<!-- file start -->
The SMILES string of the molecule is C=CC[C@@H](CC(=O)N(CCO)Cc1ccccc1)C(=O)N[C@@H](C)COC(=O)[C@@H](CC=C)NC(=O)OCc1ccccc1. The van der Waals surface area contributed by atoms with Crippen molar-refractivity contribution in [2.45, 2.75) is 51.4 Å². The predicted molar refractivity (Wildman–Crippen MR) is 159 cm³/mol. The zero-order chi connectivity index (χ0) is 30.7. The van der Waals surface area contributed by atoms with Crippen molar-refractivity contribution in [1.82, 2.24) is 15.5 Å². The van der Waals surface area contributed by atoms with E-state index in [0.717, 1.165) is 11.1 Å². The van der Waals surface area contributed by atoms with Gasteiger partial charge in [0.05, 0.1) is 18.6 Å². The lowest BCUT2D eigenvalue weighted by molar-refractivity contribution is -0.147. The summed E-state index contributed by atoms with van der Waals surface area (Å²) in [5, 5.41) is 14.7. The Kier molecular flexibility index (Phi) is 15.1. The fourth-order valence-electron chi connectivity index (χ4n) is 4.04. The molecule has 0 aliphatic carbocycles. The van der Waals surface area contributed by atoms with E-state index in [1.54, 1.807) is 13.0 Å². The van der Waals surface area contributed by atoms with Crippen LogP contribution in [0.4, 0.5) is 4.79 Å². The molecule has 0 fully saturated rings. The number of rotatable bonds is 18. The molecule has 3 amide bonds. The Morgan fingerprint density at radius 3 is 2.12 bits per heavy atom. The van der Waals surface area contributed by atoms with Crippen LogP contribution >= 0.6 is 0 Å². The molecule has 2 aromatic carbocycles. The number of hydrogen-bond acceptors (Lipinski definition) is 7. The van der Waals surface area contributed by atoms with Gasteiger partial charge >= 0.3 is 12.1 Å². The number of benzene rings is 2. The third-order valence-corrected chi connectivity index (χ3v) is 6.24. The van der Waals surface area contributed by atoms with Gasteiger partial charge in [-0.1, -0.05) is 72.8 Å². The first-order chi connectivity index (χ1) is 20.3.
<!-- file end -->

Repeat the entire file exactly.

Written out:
The SMILES string of the molecule is C=CC[C@@H](CC(=O)N(CCO)Cc1ccccc1)C(=O)N[C@@H](C)COC(=O)[C@@H](CC=C)NC(=O)OCc1ccccc1. The van der Waals surface area contributed by atoms with Crippen molar-refractivity contribution in [2.45, 2.75) is 51.4 Å². The predicted molar refractivity (Wildman–Crippen MR) is 159 cm³/mol. The zero-order chi connectivity index (χ0) is 30.7. The van der Waals surface area contributed by atoms with Crippen molar-refractivity contribution in [1.82, 2.24) is 15.5 Å². The van der Waals surface area contributed by atoms with E-state index in [0.717, 1.165) is 11.1 Å². The van der Waals surface area contributed by atoms with Gasteiger partial charge in [0.05, 0.1) is 18.6 Å². The lowest BCUT2D eigenvalue weighted by molar-refractivity contribution is -0.147. The summed E-state index contributed by atoms with van der Waals surface area (Å²) in [5, 5.41) is 14.7. The Kier molecular flexibility index (Phi) is 15.1. The fourth-order valence-electron chi connectivity index (χ4n) is 4.04. The molecule has 0 aliphatic carbocycles. The van der Waals surface area contributed by atoms with E-state index in [1.54, 1.807) is 13.0 Å². The van der Waals surface area contributed by atoms with Crippen LogP contribution in [0.4, 0.5) is 4.79 Å². The molecule has 0 fully saturated rings. The number of rotatable bonds is 18. The molecule has 3 amide bonds. The Morgan fingerprint density at radius 3 is 2.12 bits per heavy atom. The van der Waals surface area contributed by atoms with Crippen LogP contribution >= 0.6 is 0 Å². The molecule has 2 aromatic carbocycles. The number of hydrogen-bond acceptors (Lipinski definition) is 7. The van der Waals surface area contributed by atoms with Gasteiger partial charge >= 0.3 is 12.1 Å². The number of benzene rings is 2. The third-order valence-corrected chi connectivity index (χ3v) is 6.24. The van der Waals surface area contributed by atoms with Gasteiger partial charge in [-0.1, -0.05) is 72.8 Å². The first-order chi connectivity index (χ1) is 20.3.